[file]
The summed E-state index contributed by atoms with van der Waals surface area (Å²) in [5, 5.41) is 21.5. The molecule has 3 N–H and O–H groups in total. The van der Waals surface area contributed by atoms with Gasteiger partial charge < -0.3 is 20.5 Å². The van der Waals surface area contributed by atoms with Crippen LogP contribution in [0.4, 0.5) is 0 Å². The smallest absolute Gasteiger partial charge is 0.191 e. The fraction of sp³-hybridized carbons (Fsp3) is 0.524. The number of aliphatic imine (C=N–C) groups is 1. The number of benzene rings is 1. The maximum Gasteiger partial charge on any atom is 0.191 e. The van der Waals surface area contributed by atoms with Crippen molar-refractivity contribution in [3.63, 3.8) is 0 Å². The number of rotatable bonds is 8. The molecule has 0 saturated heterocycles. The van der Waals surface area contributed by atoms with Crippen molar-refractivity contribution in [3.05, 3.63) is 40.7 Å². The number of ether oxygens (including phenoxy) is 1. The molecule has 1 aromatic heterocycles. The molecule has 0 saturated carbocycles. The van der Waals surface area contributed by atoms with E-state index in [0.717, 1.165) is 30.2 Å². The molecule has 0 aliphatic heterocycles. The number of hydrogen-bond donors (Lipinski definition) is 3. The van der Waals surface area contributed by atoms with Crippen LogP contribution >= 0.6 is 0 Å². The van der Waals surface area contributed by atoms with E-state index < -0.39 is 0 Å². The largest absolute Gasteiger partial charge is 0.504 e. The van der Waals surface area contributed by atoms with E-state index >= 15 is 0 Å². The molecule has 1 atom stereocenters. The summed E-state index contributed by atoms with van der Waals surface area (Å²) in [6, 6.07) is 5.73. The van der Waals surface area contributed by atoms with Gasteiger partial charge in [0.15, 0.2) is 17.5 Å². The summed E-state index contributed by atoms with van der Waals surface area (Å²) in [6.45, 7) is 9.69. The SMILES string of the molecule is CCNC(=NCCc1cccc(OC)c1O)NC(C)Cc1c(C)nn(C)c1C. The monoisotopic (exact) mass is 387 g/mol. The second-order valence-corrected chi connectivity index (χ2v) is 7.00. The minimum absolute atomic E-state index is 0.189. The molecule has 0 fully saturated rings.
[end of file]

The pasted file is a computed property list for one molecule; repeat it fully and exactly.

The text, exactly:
The summed E-state index contributed by atoms with van der Waals surface area (Å²) in [5, 5.41) is 21.5. The molecule has 3 N–H and O–H groups in total. The van der Waals surface area contributed by atoms with Gasteiger partial charge < -0.3 is 20.5 Å². The van der Waals surface area contributed by atoms with Crippen LogP contribution in [0.4, 0.5) is 0 Å². The smallest absolute Gasteiger partial charge is 0.191 e. The fraction of sp³-hybridized carbons (Fsp3) is 0.524. The number of aliphatic imine (C=N–C) groups is 1. The number of benzene rings is 1. The maximum Gasteiger partial charge on any atom is 0.191 e. The van der Waals surface area contributed by atoms with Crippen molar-refractivity contribution in [3.63, 3.8) is 0 Å². The number of rotatable bonds is 8. The molecule has 0 saturated heterocycles. The van der Waals surface area contributed by atoms with Crippen molar-refractivity contribution in [3.05, 3.63) is 40.7 Å². The number of ether oxygens (including phenoxy) is 1. The molecule has 1 aromatic heterocycles. The molecule has 0 saturated carbocycles. The van der Waals surface area contributed by atoms with E-state index in [0.717, 1.165) is 30.2 Å². The molecule has 0 aliphatic heterocycles. The number of hydrogen-bond donors (Lipinski definition) is 3. The van der Waals surface area contributed by atoms with Crippen LogP contribution >= 0.6 is 0 Å². The van der Waals surface area contributed by atoms with E-state index < -0.39 is 0 Å². The largest absolute Gasteiger partial charge is 0.504 e. The van der Waals surface area contributed by atoms with E-state index >= 15 is 0 Å². The molecule has 1 atom stereocenters. The summed E-state index contributed by atoms with van der Waals surface area (Å²) in [6, 6.07) is 5.73. The van der Waals surface area contributed by atoms with Gasteiger partial charge in [0.15, 0.2) is 17.5 Å². The summed E-state index contributed by atoms with van der Waals surface area (Å²) in [6.45, 7) is 9.69. The SMILES string of the molecule is CCNC(=NCCc1cccc(OC)c1O)NC(C)Cc1c(C)nn(C)c1C. The monoisotopic (exact) mass is 387 g/mol. The second-order valence-corrected chi connectivity index (χ2v) is 7.00. The minimum absolute atomic E-state index is 0.189. The molecule has 0 fully saturated rings.